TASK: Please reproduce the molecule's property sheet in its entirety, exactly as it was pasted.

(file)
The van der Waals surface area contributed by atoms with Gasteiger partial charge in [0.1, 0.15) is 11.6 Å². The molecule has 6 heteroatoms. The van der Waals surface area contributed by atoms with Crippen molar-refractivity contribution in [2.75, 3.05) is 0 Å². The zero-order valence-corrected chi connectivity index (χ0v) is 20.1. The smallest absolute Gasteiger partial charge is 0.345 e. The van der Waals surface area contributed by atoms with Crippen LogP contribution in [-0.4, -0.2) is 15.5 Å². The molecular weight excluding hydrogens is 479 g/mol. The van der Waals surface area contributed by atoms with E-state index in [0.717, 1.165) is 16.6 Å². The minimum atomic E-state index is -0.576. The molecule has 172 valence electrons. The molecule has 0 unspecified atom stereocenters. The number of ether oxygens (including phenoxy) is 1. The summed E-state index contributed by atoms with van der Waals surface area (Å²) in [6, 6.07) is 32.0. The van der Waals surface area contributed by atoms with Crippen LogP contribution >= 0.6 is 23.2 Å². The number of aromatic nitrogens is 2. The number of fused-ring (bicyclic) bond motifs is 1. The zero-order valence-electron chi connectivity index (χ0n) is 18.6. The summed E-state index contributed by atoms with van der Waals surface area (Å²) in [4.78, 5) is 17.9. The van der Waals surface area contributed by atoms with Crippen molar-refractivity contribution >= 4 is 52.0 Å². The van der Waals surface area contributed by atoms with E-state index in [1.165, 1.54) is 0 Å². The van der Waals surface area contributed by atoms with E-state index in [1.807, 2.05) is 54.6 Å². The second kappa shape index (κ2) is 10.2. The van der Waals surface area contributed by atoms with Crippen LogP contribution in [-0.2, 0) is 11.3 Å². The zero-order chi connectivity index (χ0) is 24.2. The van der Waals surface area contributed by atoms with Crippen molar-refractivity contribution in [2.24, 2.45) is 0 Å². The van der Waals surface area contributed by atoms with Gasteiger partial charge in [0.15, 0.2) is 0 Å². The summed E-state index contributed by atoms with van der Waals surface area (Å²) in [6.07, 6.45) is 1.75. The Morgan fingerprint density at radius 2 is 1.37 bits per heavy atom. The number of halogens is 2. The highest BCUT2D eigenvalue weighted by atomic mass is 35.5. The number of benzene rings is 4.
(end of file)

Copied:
The van der Waals surface area contributed by atoms with Gasteiger partial charge in [0.1, 0.15) is 11.6 Å². The molecule has 6 heteroatoms. The van der Waals surface area contributed by atoms with Crippen molar-refractivity contribution in [2.75, 3.05) is 0 Å². The zero-order valence-corrected chi connectivity index (χ0v) is 20.1. The smallest absolute Gasteiger partial charge is 0.345 e. The van der Waals surface area contributed by atoms with Crippen LogP contribution in [-0.4, -0.2) is 15.5 Å². The molecular weight excluding hydrogens is 479 g/mol. The van der Waals surface area contributed by atoms with E-state index in [0.717, 1.165) is 16.6 Å². The minimum atomic E-state index is -0.576. The molecule has 172 valence electrons. The molecule has 0 unspecified atom stereocenters. The number of ether oxygens (including phenoxy) is 1. The summed E-state index contributed by atoms with van der Waals surface area (Å²) in [6, 6.07) is 32.0. The van der Waals surface area contributed by atoms with Crippen LogP contribution >= 0.6 is 23.2 Å². The number of aromatic nitrogens is 2. The number of fused-ring (bicyclic) bond motifs is 1. The zero-order valence-electron chi connectivity index (χ0n) is 18.6. The summed E-state index contributed by atoms with van der Waals surface area (Å²) in [4.78, 5) is 17.9. The van der Waals surface area contributed by atoms with Crippen molar-refractivity contribution >= 4 is 52.0 Å². The van der Waals surface area contributed by atoms with E-state index in [1.165, 1.54) is 0 Å². The van der Waals surface area contributed by atoms with E-state index in [1.807, 2.05) is 54.6 Å². The second kappa shape index (κ2) is 10.2. The van der Waals surface area contributed by atoms with Crippen LogP contribution in [-0.2, 0) is 11.3 Å². The zero-order chi connectivity index (χ0) is 24.2. The van der Waals surface area contributed by atoms with Crippen molar-refractivity contribution in [2.24, 2.45) is 0 Å². The van der Waals surface area contributed by atoms with Gasteiger partial charge in [0.15, 0.2) is 0 Å². The summed E-state index contributed by atoms with van der Waals surface area (Å²) in [6.07, 6.45) is 1.75. The Morgan fingerprint density at radius 2 is 1.37 bits per heavy atom. The number of halogens is 2. The highest BCUT2D eigenvalue weighted by atomic mass is 35.5. The number of benzene rings is 4.